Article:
A positive EtG test usually confirms a person was exposed to ethanol within the days leading up to the urinalysis. The results will show the levels of EtG in the urine, and the Substance Abuse and Mental Health Services Administration (SAMHSA) has provided some interpretation guidelines for the results of EtG tests.

Levels higher than 1,000ng/mL of EtG in the urine is considered a “high” positive, and usually is indicative of heavy drinking within the previous day or same day, or even light drinking the day of the test.

“Low” positive tests have levels of EtG between 500 to 1,000ng/mL. These amounts of EtG could be due to heavy drinking within three days of the test, light drinking in the past 24 hours, or intense exposure to products containing alcohol recently.

Positive EtG levels of less than 500ng/mL are observed as “very low”, and may indicate heavy drinking several days prior or light drinking twelve to 36 hours before. However, it could also mean that the person was exposed to alcohol-containing products as well.

False Positives In EtG Testing

In addition to ethanol exposure, there are some situations and circumstances in which a person may have a positive EtG test without consuming an ethanol product.

If a urine sample is not stored properly and remains too long at room temperature, EtG levels rise due to bacteria growth in the urine. Refrigeration of samples is suggested for any EtG test that cannot be shipped within the recommended time frame.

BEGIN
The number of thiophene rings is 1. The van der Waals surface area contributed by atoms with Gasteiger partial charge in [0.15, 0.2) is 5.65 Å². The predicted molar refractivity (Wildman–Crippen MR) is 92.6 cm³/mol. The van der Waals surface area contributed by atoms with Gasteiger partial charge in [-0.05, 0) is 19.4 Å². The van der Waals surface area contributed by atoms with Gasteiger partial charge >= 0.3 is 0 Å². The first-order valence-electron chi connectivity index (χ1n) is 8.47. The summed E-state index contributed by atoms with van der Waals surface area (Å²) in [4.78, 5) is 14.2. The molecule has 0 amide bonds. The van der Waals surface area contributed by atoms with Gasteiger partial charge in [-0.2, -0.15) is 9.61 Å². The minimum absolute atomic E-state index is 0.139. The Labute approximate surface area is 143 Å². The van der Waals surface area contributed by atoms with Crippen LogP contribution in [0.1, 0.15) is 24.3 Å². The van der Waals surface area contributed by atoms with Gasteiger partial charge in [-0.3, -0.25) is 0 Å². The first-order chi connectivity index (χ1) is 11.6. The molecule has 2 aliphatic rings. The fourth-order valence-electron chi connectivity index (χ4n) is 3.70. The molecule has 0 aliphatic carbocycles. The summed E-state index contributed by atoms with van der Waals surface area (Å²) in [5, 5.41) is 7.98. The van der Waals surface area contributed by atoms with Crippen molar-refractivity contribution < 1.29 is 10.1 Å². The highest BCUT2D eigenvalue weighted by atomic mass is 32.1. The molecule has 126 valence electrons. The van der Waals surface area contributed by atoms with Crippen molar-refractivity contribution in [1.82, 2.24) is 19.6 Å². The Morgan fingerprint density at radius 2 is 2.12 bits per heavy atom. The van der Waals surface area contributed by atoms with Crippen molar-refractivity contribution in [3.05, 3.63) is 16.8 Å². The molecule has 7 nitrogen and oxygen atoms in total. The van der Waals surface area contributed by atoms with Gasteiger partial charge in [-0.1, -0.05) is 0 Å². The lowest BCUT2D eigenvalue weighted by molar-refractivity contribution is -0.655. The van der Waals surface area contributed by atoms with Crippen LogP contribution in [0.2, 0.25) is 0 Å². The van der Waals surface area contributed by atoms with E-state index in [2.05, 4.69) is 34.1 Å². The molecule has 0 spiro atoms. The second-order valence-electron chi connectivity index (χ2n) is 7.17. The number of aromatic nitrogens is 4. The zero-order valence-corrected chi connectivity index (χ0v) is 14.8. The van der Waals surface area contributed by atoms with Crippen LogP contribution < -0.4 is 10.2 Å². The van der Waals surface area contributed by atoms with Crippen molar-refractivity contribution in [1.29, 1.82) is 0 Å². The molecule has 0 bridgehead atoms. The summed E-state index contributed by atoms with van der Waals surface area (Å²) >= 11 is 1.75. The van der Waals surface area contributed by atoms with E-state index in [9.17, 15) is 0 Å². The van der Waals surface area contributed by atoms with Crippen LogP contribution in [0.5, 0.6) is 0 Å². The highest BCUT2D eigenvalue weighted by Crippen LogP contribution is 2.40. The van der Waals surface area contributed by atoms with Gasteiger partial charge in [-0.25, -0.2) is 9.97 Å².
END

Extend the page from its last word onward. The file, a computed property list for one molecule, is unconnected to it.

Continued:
A person with diabetes who has a urinary tract infection may produce EtG and result in a positive test. This can only occur in individuals who have diabetes.

EtG Alcohol Testing And Treatment Options

Failing a drug or alcohol screen can be an indication that a person is struggling with a substance abuse problem, especially if the testing is expected. Being unable to abstain from alcohol long enough to pass an EtG alcohol screen may suggest a person has an alcohol addiction.

Fortunately, there are several options for a person who struggles with an alcohol misuse disorder. Alcohol abuse treatment centers provide many options for those seeking sobriety.

Detoxification in a medically supervised environment can help a person safely remove alcohol from their life. Medications and other supplements are used to ease the discomfort associated with alcohol withdrawal.

Inpatient or outpatient substance abuse options are available as the next step in the recovery process. These options can be explored with a trained professional who can assess the level of addiction and the best solution for you or your loved one.

Contact our addiction treatment specialists today and let us help explore the available options with you. We can help you find the treatment you or your loved one need.

Alcohol and Addiction - https://academic.oup.com/alcalc/article/42/4/317/160166

Drug Alcohol Dependence - https://www.ncbi.nlm.nih.gov/pmc/articles/PMC4663163/

National Library of Medicine - https://householdproducts.nlm.nih.gov/cgi-bin/household/list?tbl=TblChemicals&alpha=A